Equine therapy programs teach clients to take the reins in life
Two riders and their horses are silhouetted against the morning sunrise as they enter Woodbine's track for an early morning gallop on Thursday March 29, 2007 in Toronto. (CP / Michael Burns jr.)
The Canadian Press
Published Monday, December 24, 2012 11:34AM EST
GRAFTON, Ont. -- Brittany Rosenplot barely remembers the last time she was around horses.
What does she recall, quite clearly, is that she was terrified.
"I was really little," said 24-year-old woman. "It was at a campground and they brought out the horses. I was so nervous and the girl had to tether my horse to her horse in order for us to go."
So it was a leap of faith that she and her husband, Jason Rosenplot, signed up for an equine program at Ste. Anne's Spa in southeastern Ontario.
The program offers an opportunity for people to groom a horse or help out as a stable hand by mucking the stalls. Each session costs $45.
For Rosenplot, spending an hour brushing an 11-year-old mare named Tess gave her a chance to overcome her fear that the horse would hurt her, or even that she would hurt it.
"I didn't know what I was doing, right, but as you get going, you can see how the horse relaxes," said Rosenplot, who is a dental hygienist in Belleville, Ont.
"Even at the end, when I was done grooming, I was just petting her face and it reminded me of my dog, how you just pet her and she liked it."
Stable caretaker Kareylee White says since the spa began offering its equine therapy program last year with its seven horses, people have been signing up to get their "horse fix."
"I get the comment a lot from people that they don't get to do this in the city," said White, who owned her first horse when she was 17.
"They can get a massage in the city. They can get a facial in the city. They don't get to hang out with horses in the city. So I have a lot of guests who come down to get away and experience that."
Richard Capener who calls himself the "horse whisperer," has run a similar equine wisdom and trail riding program at Grail Springs, a spa in Bancroft, Ont., for the past two years.
Capener says there's a "grounded energy" to horses that can quickly put people at ease -- once they realize that the horses are prey animals and not predators.
"When you hang out with them, stroke them, brush them, you start feeling better," he said, adding that he's had clients who have burst into tears at the peaceful nature of the creatures.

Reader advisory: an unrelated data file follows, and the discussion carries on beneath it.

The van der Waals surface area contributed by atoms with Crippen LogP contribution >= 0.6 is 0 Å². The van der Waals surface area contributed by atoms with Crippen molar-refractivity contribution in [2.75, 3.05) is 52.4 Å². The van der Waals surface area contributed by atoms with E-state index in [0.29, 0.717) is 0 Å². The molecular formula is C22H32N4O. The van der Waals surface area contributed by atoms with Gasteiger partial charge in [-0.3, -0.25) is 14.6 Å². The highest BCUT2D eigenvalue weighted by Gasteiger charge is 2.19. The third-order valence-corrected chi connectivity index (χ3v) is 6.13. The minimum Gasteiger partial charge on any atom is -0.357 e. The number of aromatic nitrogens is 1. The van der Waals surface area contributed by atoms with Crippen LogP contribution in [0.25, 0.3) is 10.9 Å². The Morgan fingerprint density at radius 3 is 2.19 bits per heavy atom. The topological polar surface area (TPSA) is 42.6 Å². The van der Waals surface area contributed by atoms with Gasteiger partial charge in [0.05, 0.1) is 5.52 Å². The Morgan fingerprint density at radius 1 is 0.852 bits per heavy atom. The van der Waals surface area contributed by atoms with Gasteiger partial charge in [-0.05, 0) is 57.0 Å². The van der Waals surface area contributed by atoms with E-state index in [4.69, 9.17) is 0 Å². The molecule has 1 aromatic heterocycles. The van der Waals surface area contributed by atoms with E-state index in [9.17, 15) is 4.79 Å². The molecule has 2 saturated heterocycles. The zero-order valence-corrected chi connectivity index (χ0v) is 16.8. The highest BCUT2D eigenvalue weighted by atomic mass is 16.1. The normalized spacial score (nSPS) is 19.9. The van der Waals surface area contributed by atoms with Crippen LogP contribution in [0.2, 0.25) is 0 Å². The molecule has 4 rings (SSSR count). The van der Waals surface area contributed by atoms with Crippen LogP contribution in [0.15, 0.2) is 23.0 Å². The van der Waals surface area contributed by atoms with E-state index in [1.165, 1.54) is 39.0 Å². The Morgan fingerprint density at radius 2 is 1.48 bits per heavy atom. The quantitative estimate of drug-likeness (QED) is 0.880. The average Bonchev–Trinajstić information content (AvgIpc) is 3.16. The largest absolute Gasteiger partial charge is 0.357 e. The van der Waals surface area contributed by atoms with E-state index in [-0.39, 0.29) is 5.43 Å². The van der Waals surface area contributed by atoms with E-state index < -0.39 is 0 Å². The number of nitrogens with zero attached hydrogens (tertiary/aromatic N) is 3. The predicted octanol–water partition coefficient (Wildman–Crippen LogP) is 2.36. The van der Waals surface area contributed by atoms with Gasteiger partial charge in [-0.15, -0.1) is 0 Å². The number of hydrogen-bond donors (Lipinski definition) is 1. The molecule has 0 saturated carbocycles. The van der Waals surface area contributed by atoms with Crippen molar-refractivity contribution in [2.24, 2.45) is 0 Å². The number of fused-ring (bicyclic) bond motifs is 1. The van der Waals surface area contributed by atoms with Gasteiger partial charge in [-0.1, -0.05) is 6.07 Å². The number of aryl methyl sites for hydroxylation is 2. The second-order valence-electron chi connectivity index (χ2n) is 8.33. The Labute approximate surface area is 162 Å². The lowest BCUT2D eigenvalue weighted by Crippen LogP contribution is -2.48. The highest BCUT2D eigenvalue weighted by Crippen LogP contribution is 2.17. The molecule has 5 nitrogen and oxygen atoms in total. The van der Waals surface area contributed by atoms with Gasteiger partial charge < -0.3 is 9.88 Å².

"Horses can sense the energy of a person on their back. With our horses, they are very careful with guests who have phobias and help them work through them."
Using horses for therapy has been gaining in popularity in the last few years, says Sue McIntosh, who founded Healing Hooves, an animal-assisted counselling program near Cremona in northern Alberta 12 years ago.
The registered counsellor says she's worked with clients from age 3 up to adults. Many come in to her farm because traditional therapy did not help them deal with issues ranging from sexual abuse to the death of a loved one.
By learning to feel safe around the large animals, they also learn they can be safe in their lives, she said.
"Counselling doesn't have to mean sitting and talking about your issues or similar scary words," said McIntosh.
"I always share that as a teenager I had a horse and my horse was my counsellor. It kept me out of a lot of trouble and was someone I could talk to, cry with, shout with, felt safe with. Really, what I'm doing is sharing that with them."
The program includes seven horses, and even a handful of dogs, cats and bunnies.
She says often, while teaching clients to lead a horse, she can use it as a path into a discussion about their own boundaries, when the large animals are accidentally steered into their personal space.
Other times, the horse can be a metaphor for people to project their feelings onto.
"There is just that magical connection between people and horses that is different," said McIntosh.
Deborah Weiss with the charitable program Horses at Heart in Newmarket, Ont., says one of the largest elements to equine-assisted therapy is learning about using and becoming aware about body language.
"It's the linchpin, developing that awareness about themselves and others by working with the horses," she said.
"It works for all populations. From special needs kids to corporate employees, horses are prey animals and prey animals have an heightened sense of awareness of their environment to keep themselves safe and alive."
The program specializes in counselling for troubled children, but also runs team building workshops for corporate clients.
By being around the horses, people start to learn this hyper vigilance too, and use the same skills they use to lead a 1,200-pound horse in leading others in their lives, she said.
"Horses are vulnerable giants, particularly for kids," said Weiss.
"When they get on the back of these beautiful, huge animals, all of them have overcome fears to get on the horse to some degree and they tame the beast. This is one of the few if not the only times they feel in control of what's going on in their lives."